And so first blood in the 2017 World Championship went to defending Champion Mattias Ekstrom. Is this an early sign of a year of dominance from the reigning Champion? Based on the evidence from Spain, I really don’t think so. Over the course of the weekend there were demonstrations of speed from both the old guard and multiple newcomers. Volkswagen Motorsport seem to have produced a competitive car and, if the bugs can be ironed out quickly, both Kristoffersson and Solberg should pose a serious threat to Ekstrom and EKS for driver and team titles. .

Equally the European Rallycross Championship looks like it will be as closely contested as hoped. Many of the Championship favourites did fail to make it through to the final, but all had the speed and I expect to see them chasing Marklund down at the next round of the European Rallycross Championship in Norway.

Thankfully we don’t have as long to wait for more World Rallycross action with the second round of the Championship taking place in Portugal next weekend. Fueltopia will be present at round four of the Championship next month, so look out for more World Rallycross Championship features in the near future and be sure to keep checking the official site in the meantime!

 

 

Want to see more of the World Rallycross Championship at Circuit de Barcelona-Catalunya? Click here for a full image gallery. 

Reviews

Restoring A Classic

12th April 2017 — by Dan Fegent

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With the team here bringing you steady coverage of awesome 4 & 2 wheel global motorsport events, its time to bring the pace down for a few minutes & take a closer look at a feature car.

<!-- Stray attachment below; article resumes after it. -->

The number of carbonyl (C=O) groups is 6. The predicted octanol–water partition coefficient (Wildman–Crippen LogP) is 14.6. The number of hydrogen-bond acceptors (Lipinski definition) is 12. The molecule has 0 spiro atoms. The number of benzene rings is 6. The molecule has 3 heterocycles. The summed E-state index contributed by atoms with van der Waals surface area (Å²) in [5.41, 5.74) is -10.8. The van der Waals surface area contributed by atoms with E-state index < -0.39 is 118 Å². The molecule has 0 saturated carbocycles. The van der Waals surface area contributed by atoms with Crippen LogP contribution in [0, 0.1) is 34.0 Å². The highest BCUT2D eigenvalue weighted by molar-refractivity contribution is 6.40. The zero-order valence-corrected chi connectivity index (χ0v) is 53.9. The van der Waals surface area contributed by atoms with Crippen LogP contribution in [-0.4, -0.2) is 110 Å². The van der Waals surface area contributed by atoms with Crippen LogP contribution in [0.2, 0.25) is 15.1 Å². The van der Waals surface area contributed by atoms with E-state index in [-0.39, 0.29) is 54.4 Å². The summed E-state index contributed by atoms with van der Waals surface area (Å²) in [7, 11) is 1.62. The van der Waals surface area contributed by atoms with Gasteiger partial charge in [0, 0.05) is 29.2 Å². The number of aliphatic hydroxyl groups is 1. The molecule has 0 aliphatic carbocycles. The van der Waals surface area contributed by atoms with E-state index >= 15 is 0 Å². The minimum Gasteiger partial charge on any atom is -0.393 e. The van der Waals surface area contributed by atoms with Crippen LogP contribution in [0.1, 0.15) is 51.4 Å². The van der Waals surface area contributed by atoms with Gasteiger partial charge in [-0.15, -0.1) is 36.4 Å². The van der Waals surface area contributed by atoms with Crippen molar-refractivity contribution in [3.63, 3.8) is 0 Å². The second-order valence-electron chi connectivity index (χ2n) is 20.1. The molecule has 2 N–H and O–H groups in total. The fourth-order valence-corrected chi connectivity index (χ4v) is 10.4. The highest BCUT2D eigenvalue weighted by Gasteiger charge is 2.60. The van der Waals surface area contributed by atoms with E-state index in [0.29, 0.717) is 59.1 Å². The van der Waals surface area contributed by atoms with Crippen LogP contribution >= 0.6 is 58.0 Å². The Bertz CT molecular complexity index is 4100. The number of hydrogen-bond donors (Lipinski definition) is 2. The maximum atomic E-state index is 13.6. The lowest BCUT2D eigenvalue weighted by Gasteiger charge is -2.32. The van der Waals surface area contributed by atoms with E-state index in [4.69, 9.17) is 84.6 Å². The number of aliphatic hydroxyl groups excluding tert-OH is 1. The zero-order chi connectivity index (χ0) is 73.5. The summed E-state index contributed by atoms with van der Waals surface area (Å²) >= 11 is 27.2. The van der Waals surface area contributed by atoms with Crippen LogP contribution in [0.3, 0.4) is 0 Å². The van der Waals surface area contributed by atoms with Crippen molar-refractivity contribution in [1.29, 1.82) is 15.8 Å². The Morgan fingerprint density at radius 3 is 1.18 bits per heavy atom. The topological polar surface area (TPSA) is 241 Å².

So lets set the story, you’ve always fancied a classic, the right one comes up & you go for it. Its a car thats older or nearly as old as you, & not your usual JDM turbo driven monster. This classic of yours is usually owned by lets say ‘the older generations’, you have a mind full of ideas to mix it up, you want to breathe new life into it…

I reckon this sounds familiar to many of you & its no different for Gianni when he picked up this 1990 Porsche 944 S2. With its 3.0 naturally aspirated engine pushing 228bhp through the rear wheels, this car even by todays standards is no slouch. Squabbling for traction as it puts this power to the ground provides plenty of skiddu drift king moments, performance has not been an issue here. A quick terraclean put the escaped horses back in the stables &
944it was ready to rock.

However the colour… now this is where it could definitely upset a few Porsche purists, it came with a rare non production colour ‘Tuerkis Blau’, but it was looking dated & this is where the outcome of this project so far would be make or break for many. The stunning choice you see here of Riviera Blue was picked & applied, suddenly the car was thrown into this decade not looking out of place on the roads among modern vehicles.

944s today often suffer majorly from rust, especially around the sills. Thanks to the pre spraying prep work & repairs done by RM Bodywork the car is future proofed & with Automek providing servicing & specialist fitting help, the car has been well & truly modernised.

We think it looks fantastic, but with a plethora of changes still to come, like most projects we undertake, they are never truly finished. Something else I reckon many of us can understand & relate to…